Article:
The kitchen has three cooking styles: raw, marinated or cooked over wood-fire. Take a seat in the moody dining room (mahogany wood, leather armchairs and a roaring fire), or on the heated terrace, and start with dinky petits fours – everything from avocado and prawn toasts to tuna rillettes – before moving on to bigger plates. Linguine comes dressed simply with lemon, roasted pine nuts and fresh oregano, while bream ceviche zings with lime and pomegranate. For dessert, keep things classic with tarte tatin or crème brûlée.

What are the bedrooms like?

Split into five categories (mini, classic, superior, deluxe and suite), the 18 bedrooms are luxurious yet homely, with some sporting their own balconies. Each room comes with its own bespoke cocktail bar, too. Classic rooms are draped in azure-coloured velvet, while the deluxe boasts a separate lounge, upholstered walls and striking mustard-yellow curtains.


Go low-key with a hot drink, pastry and fresh fruit juice, or help yourself from a buffet of organic yogurts, fresh-from-the-oven madeleines, farmhouse cheeses and fruit salads.

Where to eat and drink nearby

The Little Red Door is set in the backstreets of Paris’ arty Enfants-Rouge district. Pull up a blue velvet barstool and be seduced by a charismatic, apron-clad team, or sink into a chair on the bar’s more private mezzanine level.

From £219, check availability at and

An outside garden with tables and chairs and food on the table

Take a seat in the moody dining room or on the heated terrace

Mama Shelter Paris East, Porte de Bagnolet

Mama Shelter Paris East in a nutshell

An affordable hotel, styled by Philippe Starck, that’s one of two sister establishments in Paris.

Why foodies stay here

The downstairs space is home to a buzzing bar and restaurant serving brunch, lunch and dinner. Sit at long wooden sharing tables and tuck into pizzas topped with fresh cream, onions and bacon, or tomato, burrata and oregano. Bar snacks include plates of charcuterie, vegetable gyozas and focaccia with dips. Or head to the colourful rooftop terrace and share small plates of hummus with lemon confit, sardines in olive oil and stracciatella with cherry tomatoes.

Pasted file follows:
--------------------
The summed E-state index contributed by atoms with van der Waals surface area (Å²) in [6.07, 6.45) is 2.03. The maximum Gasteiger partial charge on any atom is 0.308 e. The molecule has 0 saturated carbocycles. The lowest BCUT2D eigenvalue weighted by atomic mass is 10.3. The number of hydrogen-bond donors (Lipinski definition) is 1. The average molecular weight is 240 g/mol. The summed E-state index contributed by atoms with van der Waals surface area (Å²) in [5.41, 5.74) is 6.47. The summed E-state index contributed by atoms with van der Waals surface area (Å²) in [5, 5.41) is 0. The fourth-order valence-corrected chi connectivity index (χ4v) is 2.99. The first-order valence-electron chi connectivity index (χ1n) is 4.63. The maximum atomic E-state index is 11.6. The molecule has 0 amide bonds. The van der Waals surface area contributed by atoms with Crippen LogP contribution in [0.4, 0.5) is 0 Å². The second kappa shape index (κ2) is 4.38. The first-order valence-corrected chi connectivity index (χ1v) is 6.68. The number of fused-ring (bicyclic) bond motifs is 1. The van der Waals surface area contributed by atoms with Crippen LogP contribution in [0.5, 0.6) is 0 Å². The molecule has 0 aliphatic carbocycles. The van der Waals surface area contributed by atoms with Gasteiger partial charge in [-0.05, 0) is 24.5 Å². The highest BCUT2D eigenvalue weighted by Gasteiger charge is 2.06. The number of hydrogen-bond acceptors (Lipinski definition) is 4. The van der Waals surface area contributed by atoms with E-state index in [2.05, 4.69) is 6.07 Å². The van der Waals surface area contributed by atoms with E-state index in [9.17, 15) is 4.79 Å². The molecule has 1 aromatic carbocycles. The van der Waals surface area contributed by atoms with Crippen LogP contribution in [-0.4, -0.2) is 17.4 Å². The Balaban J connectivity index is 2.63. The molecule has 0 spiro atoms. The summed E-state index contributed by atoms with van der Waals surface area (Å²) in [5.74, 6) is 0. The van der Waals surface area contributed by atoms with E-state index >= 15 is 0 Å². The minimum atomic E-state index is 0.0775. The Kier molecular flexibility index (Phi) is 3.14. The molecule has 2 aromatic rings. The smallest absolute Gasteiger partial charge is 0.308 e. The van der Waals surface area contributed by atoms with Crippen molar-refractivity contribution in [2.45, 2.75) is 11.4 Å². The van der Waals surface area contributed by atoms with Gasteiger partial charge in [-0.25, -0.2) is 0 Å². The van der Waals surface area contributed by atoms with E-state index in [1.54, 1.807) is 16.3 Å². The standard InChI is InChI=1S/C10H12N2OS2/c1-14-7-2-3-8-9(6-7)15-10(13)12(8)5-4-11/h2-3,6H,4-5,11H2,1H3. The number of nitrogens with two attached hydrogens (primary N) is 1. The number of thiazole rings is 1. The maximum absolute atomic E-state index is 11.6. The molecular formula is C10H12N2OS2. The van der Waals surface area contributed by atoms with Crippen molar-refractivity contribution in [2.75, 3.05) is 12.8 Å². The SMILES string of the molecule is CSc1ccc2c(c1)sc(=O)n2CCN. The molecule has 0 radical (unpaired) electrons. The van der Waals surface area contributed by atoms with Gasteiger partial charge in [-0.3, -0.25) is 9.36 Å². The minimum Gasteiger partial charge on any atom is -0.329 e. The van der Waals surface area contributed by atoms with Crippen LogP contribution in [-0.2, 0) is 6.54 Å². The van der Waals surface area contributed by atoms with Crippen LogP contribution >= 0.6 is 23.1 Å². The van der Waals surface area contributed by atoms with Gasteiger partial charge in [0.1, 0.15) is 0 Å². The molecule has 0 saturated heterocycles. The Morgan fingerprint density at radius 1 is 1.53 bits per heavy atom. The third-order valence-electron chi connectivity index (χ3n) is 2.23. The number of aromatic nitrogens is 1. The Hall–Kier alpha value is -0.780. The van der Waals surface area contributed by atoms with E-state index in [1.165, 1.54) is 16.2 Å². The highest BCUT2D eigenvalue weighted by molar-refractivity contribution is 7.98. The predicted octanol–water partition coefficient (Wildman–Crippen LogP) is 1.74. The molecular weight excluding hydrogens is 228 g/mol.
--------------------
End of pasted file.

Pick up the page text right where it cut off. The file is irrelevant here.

What are the rooms like?

Take you pick between small, medium, large, XL or XXL. Simple decoration runs throughout -grey walls, white linen, large mirrors and an occasional pop of yellow – while a scattering of more outré touches (masks as bedside lights, the eyes beaming, and pop art murals) are pure Starck). Small bedrooms manage to fit in a double bed, iMac and desk, while large rooms have extra space for lounging. If outdoor space is what you’re after, book XL Mama Terrace, which comes with outdoor space and a living room.


A brunch buffet includes starters, mains and desserts, so arrive hungry. Start with fresh fruit and cereals before moving on to baked eggs, mini croque monsieurs and smoked salmon. If you’ve got a sweet tooth, tuck into crêpes, almond tarts and Nutella waffles.

Where to eat and drink nearby

Book ahead for a table at Bistrot Paul Bert. The menu is scribbled on a blackboard and includes indulgent dishes such as scallops with creamed potatoes, veal with mushrooms and a towering Grand Marnier soufflé that easily serves two.

From £126, check availability at or

A colourful rooftop terrace with square tables and cushioned bench seats

Head to the colourful rooftop terrace and share small plates

Hotel Amour, South Pigalle

Hotel Amour in a nutshell

A characterful 24-bedroom hotel with a surprisingly exotic garden and a stellar brunch offering.

Why foodies stay here

The brunch is what draws gastro guests. It’s served in a classic bistro, complete with red leather benches and library, and includes croque monsieurs, macaroni gratin, scrambled eggs with bacon and, at weekends, fluffy pancakes. For dinner, try classics such as lentils with bacon and herb vinaigrette, potato dauphinoise, rump steak and chocolate mousse.

The covered garden brings a taste of the tropics to Paris, with leafy palm trees shading tables for two. Sit outside in summer and sip martinis, or try one of the house cocktails. Passions Unleashed combines rum, fresh lime juice, passion fruit purée and roast pineapple syrup, while Empire of the Senses is a heady concoction of whisky, toasted sesame syrup, Japanese green tea and bay leaf.

What are the rooms like?

There are singles, doubles, superiors and duplexes. Single rooms can still sleep two in a queen-size bed, with views over the patio. Doubles come with a bathtub, while the duplex has a mezzanine level (for sleeping) and a separate living area below.


Go for the full breakfast, where chunky nut-heavy homemade granola comes with yogurt, and baskets of baguettes are served with pots of butter and jam. The freshly squeezed grapefruit juice is a must, and the tea selection includes darjeeling yanki, vanilla rooibos and Japanese hōjicha.

Where to eat and drink nearby

At Sébastien Gaudard, indulge in caramelised choux buns and rum babas. Or pick up a jar of crème de marrons (chestnut cream) or a packet of candied fruits to take home.

A courtyard garden with tables, red chairs and green plants

The covered garden brings a taste of the tropics to Paris, with leafy palm trees shading tables for two

Words by Ellie Edwards

Photos by Hôtel Henriette, Benoît Linero